Throughout this period of beginnings, Mark shows that Jesus is at center stage and that the disciples play a minimal role: they are still on a level with the crowds who also see all that he is doing and saying. We can see here the beginning of our spiritual journey of faith learning. Our vocation began by hearing about an ideal, about a person, group, or event. We wanted to learn more about a fascinating and true way of spending our life and so observed and studied how this new ideal was related to who we are. The data found in Mark's Gospel pertain to other people at another time, but they can be translated into this type of experience, the beginning of our faith journey.
The next two sections in Mark's itinerary of faith define two stages between this initial consideration of the good news and the act of faith as decision and commitment. Mark, of course, did not consciously plan how the disciples of Jesus would be led to believe in Jesus, yet Mark knows that Peter's confession of faith at Caesarea Philippi was the culmination of a time period and a learning process. The traditional materials in this part of the Gospel (chaps. 3-8) are parables, the multiplication of bread, the Baptist's death, further controversies with the Pharisees over ritual purity, and new instructions for the disciples. But Mark sees them as more than just a collection of traditions or a journal of a time period. They are a careful, studied preparation for the time when Peter will be able to say "You are the Christ" in response to Jesus' question "Who do you say I am?" Mark divides this period into two parts, since it contains two stages in faith learning.
The first part of this new phase in faith -- and the second section of the total Gospel -- shows how the disciples became Jesus "family." In the beginning of this section, "his relatives set out to take charge of him, convinced he was out of his mind" (3:20-21). Later, Jesus clarifies the relationship of these relatives to his disciples, his true family: "'Who are my mother and my brother?'... Looking round at those sitting in a circle about him, he said, 'Here are my mother and my brothers. Anyone who does the will of God, that person is my brother and sister and mother'" (3:31-35). At the end of this section, structurally related to this beginning, we learn that his acquaintances in Nazareth "would not accept him," and Jesus says: "A prophet is only despised in his own country, among his own relations and in his own house" (6:1-6).
What had happened? How had the invited (including his mother) become disciples rather than simply relatives or acquaintances? There is first a revelation about Jesus himself. His words, spoken in parables, about the kingdom of God "are words of eternal life." Not only do these words tell of the mystery of God, they also plant it in people's hearts, to grow and be fruitful -- on condition that one accepts Jesus as word of God, the vehicle God is using to reveal the divine self. But this revelation of Jesus, which the disciples will only slowly comprehend and accept, involves an initiation. In order to become part of Jesus' family they must realize the meaning of the signs he is giving; they must see the spiritual power of a "stronger household" (cf. 3:27) that he offers. They must become "fertile ground" where the word can produce thirty, sixty, even a hundredfold, because they have listened to Jesus' words, rather than just hearing them, and because they have been personally invited into the "secret" of the kingdom (4:1-12). The disciples remain passive before Jesus' mystery in this stage, as the calming of the storm shows (4:35-41); yet they are already in the "boat" with him and are thus filled with awe when he calms the storm. They realize they have very little faith and ask, "Who can this be? Even the wind and the sea obey him." They carry within them a question that thirsts for an answer.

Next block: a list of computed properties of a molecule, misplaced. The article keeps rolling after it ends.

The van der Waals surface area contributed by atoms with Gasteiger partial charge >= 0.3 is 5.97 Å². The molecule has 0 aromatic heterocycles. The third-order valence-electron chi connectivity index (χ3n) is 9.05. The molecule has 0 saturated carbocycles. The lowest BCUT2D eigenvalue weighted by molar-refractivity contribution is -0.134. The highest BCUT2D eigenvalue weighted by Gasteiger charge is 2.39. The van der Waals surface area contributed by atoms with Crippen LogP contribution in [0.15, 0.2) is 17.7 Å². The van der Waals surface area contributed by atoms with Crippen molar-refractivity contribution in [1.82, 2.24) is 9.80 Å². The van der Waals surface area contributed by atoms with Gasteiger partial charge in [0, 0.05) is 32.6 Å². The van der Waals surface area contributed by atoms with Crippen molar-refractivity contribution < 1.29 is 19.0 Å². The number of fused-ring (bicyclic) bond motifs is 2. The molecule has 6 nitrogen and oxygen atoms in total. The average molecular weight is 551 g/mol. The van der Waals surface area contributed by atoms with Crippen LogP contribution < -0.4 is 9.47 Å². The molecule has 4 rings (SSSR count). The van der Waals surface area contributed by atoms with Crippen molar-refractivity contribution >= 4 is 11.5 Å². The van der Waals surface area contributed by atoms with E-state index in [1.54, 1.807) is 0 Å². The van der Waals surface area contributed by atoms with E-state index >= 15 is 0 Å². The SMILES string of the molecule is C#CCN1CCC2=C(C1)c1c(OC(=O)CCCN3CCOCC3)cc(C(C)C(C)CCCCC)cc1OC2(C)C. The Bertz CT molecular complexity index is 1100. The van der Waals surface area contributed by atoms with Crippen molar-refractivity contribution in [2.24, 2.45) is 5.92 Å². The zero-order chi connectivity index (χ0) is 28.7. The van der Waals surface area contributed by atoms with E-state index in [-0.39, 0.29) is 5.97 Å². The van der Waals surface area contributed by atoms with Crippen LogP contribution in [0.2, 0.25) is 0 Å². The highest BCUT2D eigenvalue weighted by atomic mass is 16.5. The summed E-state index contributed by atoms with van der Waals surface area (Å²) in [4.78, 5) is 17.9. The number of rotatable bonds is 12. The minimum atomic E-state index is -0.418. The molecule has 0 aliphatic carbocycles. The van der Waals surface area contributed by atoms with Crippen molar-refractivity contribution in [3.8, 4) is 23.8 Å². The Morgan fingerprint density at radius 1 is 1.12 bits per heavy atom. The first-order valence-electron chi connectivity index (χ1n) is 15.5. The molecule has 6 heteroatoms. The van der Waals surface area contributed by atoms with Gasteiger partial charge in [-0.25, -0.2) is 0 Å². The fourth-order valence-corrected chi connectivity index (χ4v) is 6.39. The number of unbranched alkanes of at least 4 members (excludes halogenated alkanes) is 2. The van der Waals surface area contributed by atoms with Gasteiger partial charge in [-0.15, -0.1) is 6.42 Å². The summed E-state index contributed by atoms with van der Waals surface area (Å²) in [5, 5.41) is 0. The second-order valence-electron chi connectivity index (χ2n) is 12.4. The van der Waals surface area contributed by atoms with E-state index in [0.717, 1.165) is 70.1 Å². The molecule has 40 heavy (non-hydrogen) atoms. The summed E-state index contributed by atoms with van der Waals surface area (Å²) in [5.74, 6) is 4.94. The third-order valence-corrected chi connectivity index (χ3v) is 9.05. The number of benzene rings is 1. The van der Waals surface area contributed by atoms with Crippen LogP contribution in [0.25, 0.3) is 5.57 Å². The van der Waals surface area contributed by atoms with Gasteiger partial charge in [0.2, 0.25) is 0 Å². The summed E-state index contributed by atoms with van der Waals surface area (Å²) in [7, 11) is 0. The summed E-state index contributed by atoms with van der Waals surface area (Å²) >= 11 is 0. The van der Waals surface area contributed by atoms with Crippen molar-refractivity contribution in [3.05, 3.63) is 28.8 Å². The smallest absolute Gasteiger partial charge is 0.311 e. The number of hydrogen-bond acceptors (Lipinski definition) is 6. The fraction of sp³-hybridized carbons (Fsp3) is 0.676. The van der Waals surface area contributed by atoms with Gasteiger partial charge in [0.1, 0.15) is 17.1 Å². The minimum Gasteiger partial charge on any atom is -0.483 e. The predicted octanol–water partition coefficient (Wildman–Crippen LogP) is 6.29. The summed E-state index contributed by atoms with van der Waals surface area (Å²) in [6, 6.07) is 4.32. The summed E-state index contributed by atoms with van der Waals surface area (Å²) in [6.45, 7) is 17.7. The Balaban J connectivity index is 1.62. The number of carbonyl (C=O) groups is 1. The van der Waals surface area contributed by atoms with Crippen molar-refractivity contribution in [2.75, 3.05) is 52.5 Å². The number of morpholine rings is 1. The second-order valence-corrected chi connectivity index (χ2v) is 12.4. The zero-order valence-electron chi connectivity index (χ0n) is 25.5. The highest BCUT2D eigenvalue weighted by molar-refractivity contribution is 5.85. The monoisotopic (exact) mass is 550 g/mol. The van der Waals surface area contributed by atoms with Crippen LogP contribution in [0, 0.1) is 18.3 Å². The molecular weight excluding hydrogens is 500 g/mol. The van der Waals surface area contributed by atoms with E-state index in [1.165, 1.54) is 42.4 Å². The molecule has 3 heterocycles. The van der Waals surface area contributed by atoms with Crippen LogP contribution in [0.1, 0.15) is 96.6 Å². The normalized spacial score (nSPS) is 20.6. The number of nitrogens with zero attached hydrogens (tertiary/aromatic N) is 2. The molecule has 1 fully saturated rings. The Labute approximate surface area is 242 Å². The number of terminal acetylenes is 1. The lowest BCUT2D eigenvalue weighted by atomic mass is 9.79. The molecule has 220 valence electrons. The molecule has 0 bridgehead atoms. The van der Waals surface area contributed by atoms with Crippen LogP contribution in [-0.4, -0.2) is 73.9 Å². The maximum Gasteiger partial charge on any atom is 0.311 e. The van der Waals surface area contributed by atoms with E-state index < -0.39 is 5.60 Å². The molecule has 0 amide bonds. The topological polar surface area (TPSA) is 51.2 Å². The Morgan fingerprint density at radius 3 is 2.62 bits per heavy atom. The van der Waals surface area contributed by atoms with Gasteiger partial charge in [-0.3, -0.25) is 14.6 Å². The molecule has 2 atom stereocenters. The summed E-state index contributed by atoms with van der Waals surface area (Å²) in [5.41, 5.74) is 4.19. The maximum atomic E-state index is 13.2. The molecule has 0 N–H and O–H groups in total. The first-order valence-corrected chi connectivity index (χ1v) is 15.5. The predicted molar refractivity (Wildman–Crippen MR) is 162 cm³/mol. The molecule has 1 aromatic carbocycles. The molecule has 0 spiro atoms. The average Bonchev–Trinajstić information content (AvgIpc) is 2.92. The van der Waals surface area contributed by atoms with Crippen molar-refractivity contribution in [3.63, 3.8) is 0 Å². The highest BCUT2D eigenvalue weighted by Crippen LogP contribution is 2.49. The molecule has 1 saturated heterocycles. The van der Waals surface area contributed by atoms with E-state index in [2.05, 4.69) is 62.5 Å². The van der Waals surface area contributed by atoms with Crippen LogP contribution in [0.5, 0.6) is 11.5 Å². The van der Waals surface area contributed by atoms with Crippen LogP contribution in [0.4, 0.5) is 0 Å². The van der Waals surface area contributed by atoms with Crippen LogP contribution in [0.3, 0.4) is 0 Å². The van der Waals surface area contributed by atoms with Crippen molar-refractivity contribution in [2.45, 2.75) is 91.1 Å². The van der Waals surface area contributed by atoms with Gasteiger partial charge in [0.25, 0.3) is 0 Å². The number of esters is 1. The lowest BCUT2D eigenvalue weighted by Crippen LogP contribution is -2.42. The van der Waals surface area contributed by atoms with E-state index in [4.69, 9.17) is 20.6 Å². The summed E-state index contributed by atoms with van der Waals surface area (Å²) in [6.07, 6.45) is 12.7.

The second part of this initiation (6:6b-8:30) describes how Jesus' disciples began participating in his mission before they realized what they were doing, especially his mission of giving a bread that truly nourishes. Faced with a hungry crowd, they are invited to "Give them something to eat yourselves" (6:37). Yet they cannot understand how this is possible: "Are we to go and spend two hundred denarii on bread for them to eat?" In fact they understand very little of anything during this period, although they set out to preach repentance, to cast out devils, and to anoint sick people and cure them (6:12-13).
The main misunderstanding, however, and the key to Jesus' mission, is bread. Jesus gives them a miraculous bread that feeds thousands. Mark emphasizes their misunderstanding of the meaning of bread in an unexpected way. He tells us that the disciples "were utterly and completely dumbfounded" at seeing Jesus walk on water "because they had not seen what the miracle of the loaves meant; their minds were closed" (6:52). Later (8:17-21), commenting on the "danger of the yeast of the Pharisees" who asked for a sign, Jesus reproached his disciples' lack of perception and understanding by recalling the breaking of five loaves among the five thousand: "'Have you eyes that do not see, ears that do not hear? Do you not remember: When I broke the five loaves among the five thousand, how many baskets full of scraps did you collect?'... Then he said to them, 'Are you still without perception?'"